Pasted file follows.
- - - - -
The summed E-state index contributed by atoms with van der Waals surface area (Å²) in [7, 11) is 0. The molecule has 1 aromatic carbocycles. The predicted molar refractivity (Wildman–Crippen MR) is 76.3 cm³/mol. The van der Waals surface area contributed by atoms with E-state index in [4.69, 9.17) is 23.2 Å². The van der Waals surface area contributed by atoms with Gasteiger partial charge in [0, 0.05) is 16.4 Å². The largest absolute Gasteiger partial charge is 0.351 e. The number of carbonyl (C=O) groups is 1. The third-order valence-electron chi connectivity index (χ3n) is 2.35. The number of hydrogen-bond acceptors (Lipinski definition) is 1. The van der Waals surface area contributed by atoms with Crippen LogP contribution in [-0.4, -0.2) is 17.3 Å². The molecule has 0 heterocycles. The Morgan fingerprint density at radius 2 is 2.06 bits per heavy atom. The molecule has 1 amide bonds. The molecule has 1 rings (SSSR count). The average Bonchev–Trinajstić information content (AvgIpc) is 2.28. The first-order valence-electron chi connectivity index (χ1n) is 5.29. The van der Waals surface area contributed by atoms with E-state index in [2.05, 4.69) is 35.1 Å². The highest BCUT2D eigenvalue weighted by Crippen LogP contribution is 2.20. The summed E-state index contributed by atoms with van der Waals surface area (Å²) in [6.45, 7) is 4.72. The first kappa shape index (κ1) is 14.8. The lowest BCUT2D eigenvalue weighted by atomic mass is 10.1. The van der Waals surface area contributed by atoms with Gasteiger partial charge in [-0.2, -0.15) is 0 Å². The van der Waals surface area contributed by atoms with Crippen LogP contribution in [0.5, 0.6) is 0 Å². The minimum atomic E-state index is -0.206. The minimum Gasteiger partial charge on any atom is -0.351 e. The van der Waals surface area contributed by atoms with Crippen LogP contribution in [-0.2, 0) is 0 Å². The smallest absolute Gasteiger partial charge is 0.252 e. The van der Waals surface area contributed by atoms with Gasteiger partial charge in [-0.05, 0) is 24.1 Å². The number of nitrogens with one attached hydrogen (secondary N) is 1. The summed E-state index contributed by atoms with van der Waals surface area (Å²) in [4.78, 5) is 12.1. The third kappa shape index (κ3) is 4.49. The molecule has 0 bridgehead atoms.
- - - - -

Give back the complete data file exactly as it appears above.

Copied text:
The summed E-state index contributed by atoms with van der Waals surface area (Å²) in [7, 11) is 0. The molecule has 1 aromatic carbocycles. The predicted molar refractivity (Wildman–Crippen MR) is 76.3 cm³/mol. The van der Waals surface area contributed by atoms with E-state index in [4.69, 9.17) is 23.2 Å². The van der Waals surface area contributed by atoms with Gasteiger partial charge in [0, 0.05) is 16.4 Å². The largest absolute Gasteiger partial charge is 0.351 e. The number of carbonyl (C=O) groups is 1. The third-order valence-electron chi connectivity index (χ3n) is 2.35. The number of hydrogen-bond acceptors (Lipinski definition) is 1. The van der Waals surface area contributed by atoms with Crippen LogP contribution in [-0.4, -0.2) is 17.3 Å². The molecule has 0 heterocycles. The Morgan fingerprint density at radius 2 is 2.06 bits per heavy atom. The molecule has 1 amide bonds. The molecule has 1 rings (SSSR count). The average Bonchev–Trinajstić information content (AvgIpc) is 2.28. The first-order valence-electron chi connectivity index (χ1n) is 5.29. The van der Waals surface area contributed by atoms with E-state index in [2.05, 4.69) is 35.1 Å². The highest BCUT2D eigenvalue weighted by Crippen LogP contribution is 2.20. The summed E-state index contributed by atoms with van der Waals surface area (Å²) in [6.45, 7) is 4.72. The first kappa shape index (κ1) is 14.8. The lowest BCUT2D eigenvalue weighted by atomic mass is 10.1. The van der Waals surface area contributed by atoms with Gasteiger partial charge in [-0.2, -0.15) is 0 Å². The van der Waals surface area contributed by atoms with Crippen LogP contribution in [0.5, 0.6) is 0 Å². The minimum atomic E-state index is -0.206. The minimum Gasteiger partial charge on any atom is -0.351 e. The van der Waals surface area contributed by atoms with Crippen LogP contribution in [-0.2, 0) is 0 Å². The smallest absolute Gasteiger partial charge is 0.252 e. The van der Waals surface area contributed by atoms with Gasteiger partial charge in [-0.05, 0) is 24.1 Å². The number of nitrogens with one attached hydrogen (secondary N) is 1. The summed E-state index contributed by atoms with van der Waals surface area (Å²) in [4.78, 5) is 12.1. The third kappa shape index (κ3) is 4.49. The molecule has 0 bridgehead atoms.